In The Book of Jewish Practice and its companion The Book of Jewish Belief Louis Jacobs provides an introduction to Jewish belief and practice that I found easy to digest without being overly simplistic.
The Book of Jewish Practice is divided into 20 chapters, each of which can easily be read at a sitting. The chapters range through subjects like Belief in Action, The Dietary Laws and Duties of the Heart. The book is well illustrated with a photograph or illustration on almost every page. Each chapter is subdivided into sections of a paragraph or two. For example, the chapter on Prayers and Blessings is subdivided into sections on Jewish Prayer, Chanting, Movements and Gestures, Swaying in Prayer, Temple and Synagogue, Covering the Head for Prayer, Decorum in the Synagogue, The Prayers of the Day, Blessings and The Various Types of Blessings. This chapter also includes boxes amplifying on points in the text or giving anecdotes.
A favorite anecdote of mine is given in this chapter: Hasidim are generally fond of drinking whiskey. A Hasid who was asked why replied "When I drink whiskey I can recite the marvelous blessing: '... By whose word all things are brought into being'. "That is true" his questioner replied "but why do you have to drink whiskey for this purpose when you can drink water and recite the same blessing?" "Ah," answered the Hasid, "If a Jew can rise to the heights of acknowledging that all things are made by God's word, he deserves something stronger than water!".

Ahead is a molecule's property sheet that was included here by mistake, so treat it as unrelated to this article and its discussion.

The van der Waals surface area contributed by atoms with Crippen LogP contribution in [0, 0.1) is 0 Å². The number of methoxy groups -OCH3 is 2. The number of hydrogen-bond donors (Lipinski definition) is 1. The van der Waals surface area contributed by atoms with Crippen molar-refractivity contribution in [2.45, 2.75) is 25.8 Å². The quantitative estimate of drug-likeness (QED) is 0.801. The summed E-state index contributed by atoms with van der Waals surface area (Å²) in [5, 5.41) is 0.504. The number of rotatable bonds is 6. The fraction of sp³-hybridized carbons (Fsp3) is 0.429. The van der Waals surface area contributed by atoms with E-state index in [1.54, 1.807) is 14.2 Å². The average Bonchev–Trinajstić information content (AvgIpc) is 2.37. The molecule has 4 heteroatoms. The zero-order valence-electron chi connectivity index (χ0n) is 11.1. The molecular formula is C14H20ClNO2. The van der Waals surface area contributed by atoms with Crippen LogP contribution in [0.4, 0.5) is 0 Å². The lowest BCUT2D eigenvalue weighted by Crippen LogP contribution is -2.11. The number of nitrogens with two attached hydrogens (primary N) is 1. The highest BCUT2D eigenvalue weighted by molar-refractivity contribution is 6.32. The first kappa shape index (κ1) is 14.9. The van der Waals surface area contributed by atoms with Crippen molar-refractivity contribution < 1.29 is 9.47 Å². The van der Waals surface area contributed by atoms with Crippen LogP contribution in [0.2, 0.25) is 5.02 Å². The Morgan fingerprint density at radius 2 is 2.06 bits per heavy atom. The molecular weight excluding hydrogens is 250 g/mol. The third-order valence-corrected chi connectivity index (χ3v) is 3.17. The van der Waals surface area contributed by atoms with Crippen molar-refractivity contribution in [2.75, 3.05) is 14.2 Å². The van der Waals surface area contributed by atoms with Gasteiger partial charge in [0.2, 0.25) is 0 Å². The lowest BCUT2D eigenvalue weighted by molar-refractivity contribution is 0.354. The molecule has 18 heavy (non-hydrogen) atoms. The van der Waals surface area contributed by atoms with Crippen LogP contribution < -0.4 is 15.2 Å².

I found this book to be remarkable in its non-judgementalness on the varieties of Jewish practice. This book was a priceless guide for me as I began to become more religously interested, but was overwhelmed by the amount of learning ahead of me. I can recommend it to anyone who wants to start being better grounded in the basics of Jewish practice.
- Bob Evans
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